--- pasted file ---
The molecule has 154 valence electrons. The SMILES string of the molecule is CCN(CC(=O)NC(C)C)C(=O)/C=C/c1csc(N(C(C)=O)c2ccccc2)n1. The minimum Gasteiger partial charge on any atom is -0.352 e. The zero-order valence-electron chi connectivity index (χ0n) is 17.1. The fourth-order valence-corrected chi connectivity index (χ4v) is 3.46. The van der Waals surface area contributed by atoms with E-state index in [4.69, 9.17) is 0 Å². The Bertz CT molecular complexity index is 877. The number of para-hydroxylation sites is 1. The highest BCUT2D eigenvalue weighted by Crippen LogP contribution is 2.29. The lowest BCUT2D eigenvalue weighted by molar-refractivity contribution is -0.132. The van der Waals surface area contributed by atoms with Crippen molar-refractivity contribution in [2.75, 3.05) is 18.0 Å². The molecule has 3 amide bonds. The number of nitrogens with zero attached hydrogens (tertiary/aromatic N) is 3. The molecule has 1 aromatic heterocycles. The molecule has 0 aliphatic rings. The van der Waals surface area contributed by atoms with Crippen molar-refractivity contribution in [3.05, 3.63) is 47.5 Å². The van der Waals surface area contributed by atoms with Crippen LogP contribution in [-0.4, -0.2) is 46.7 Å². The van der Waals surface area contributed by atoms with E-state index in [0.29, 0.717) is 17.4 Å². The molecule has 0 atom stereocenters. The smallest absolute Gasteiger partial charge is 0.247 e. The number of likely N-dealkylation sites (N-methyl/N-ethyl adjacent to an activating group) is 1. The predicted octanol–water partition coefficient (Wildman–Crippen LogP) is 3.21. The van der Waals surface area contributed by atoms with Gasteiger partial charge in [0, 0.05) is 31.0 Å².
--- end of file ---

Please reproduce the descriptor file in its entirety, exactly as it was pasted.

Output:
The molecule has 154 valence electrons. The SMILES string of the molecule is CCN(CC(=O)NC(C)C)C(=O)/C=C/c1csc(N(C(C)=O)c2ccccc2)n1. The minimum Gasteiger partial charge on any atom is -0.352 e. The zero-order valence-electron chi connectivity index (χ0n) is 17.1. The fourth-order valence-corrected chi connectivity index (χ4v) is 3.46. The van der Waals surface area contributed by atoms with E-state index in [4.69, 9.17) is 0 Å². The Bertz CT molecular complexity index is 877. The number of para-hydroxylation sites is 1. The highest BCUT2D eigenvalue weighted by Crippen LogP contribution is 2.29. The lowest BCUT2D eigenvalue weighted by molar-refractivity contribution is -0.132. The van der Waals surface area contributed by atoms with Crippen molar-refractivity contribution in [2.75, 3.05) is 18.0 Å². The molecule has 3 amide bonds. The number of nitrogens with zero attached hydrogens (tertiary/aromatic N) is 3. The molecule has 1 aromatic heterocycles. The molecule has 0 aliphatic rings. The van der Waals surface area contributed by atoms with Crippen molar-refractivity contribution in [3.05, 3.63) is 47.5 Å². The van der Waals surface area contributed by atoms with Crippen LogP contribution in [-0.4, -0.2) is 46.7 Å². The van der Waals surface area contributed by atoms with E-state index in [0.29, 0.717) is 17.4 Å². The molecule has 0 atom stereocenters. The smallest absolute Gasteiger partial charge is 0.247 e. The number of likely N-dealkylation sites (N-methyl/N-ethyl adjacent to an activating group) is 1. The predicted octanol–water partition coefficient (Wildman–Crippen LogP) is 3.21. The van der Waals surface area contributed by atoms with Gasteiger partial charge in [0, 0.05) is 31.0 Å².